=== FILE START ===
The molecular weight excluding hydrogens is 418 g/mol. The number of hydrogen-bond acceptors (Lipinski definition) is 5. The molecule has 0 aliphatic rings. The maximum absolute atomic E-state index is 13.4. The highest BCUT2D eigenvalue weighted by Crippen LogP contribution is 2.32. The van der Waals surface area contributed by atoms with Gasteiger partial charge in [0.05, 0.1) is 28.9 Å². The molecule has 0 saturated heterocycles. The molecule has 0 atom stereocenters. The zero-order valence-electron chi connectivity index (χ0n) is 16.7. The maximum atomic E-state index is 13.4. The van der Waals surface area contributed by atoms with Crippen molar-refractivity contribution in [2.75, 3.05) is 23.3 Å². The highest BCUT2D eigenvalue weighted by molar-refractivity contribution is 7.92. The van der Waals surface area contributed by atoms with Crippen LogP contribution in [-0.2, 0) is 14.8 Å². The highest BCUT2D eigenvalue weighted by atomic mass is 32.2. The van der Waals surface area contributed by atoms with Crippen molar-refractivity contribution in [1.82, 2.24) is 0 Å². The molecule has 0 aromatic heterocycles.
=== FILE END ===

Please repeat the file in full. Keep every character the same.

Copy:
The molecular weight excluding hydrogens is 418 g/mol. The number of hydrogen-bond acceptors (Lipinski definition) is 5. The molecule has 0 aliphatic rings. The maximum absolute atomic E-state index is 13.4. The highest BCUT2D eigenvalue weighted by Crippen LogP contribution is 2.32. The van der Waals surface area contributed by atoms with Gasteiger partial charge in [0.05, 0.1) is 28.9 Å². The molecule has 0 saturated heterocycles. The molecule has 0 atom stereocenters. The zero-order valence-electron chi connectivity index (χ0n) is 16.7. The maximum atomic E-state index is 13.4. The van der Waals surface area contributed by atoms with Crippen molar-refractivity contribution in [2.75, 3.05) is 23.3 Å². The highest BCUT2D eigenvalue weighted by molar-refractivity contribution is 7.92. The van der Waals surface area contributed by atoms with Crippen LogP contribution in [-0.2, 0) is 14.8 Å². The highest BCUT2D eigenvalue weighted by atomic mass is 32.2. The van der Waals surface area contributed by atoms with Crippen molar-refractivity contribution in [1.82, 2.24) is 0 Å². The molecule has 0 aromatic heterocycles.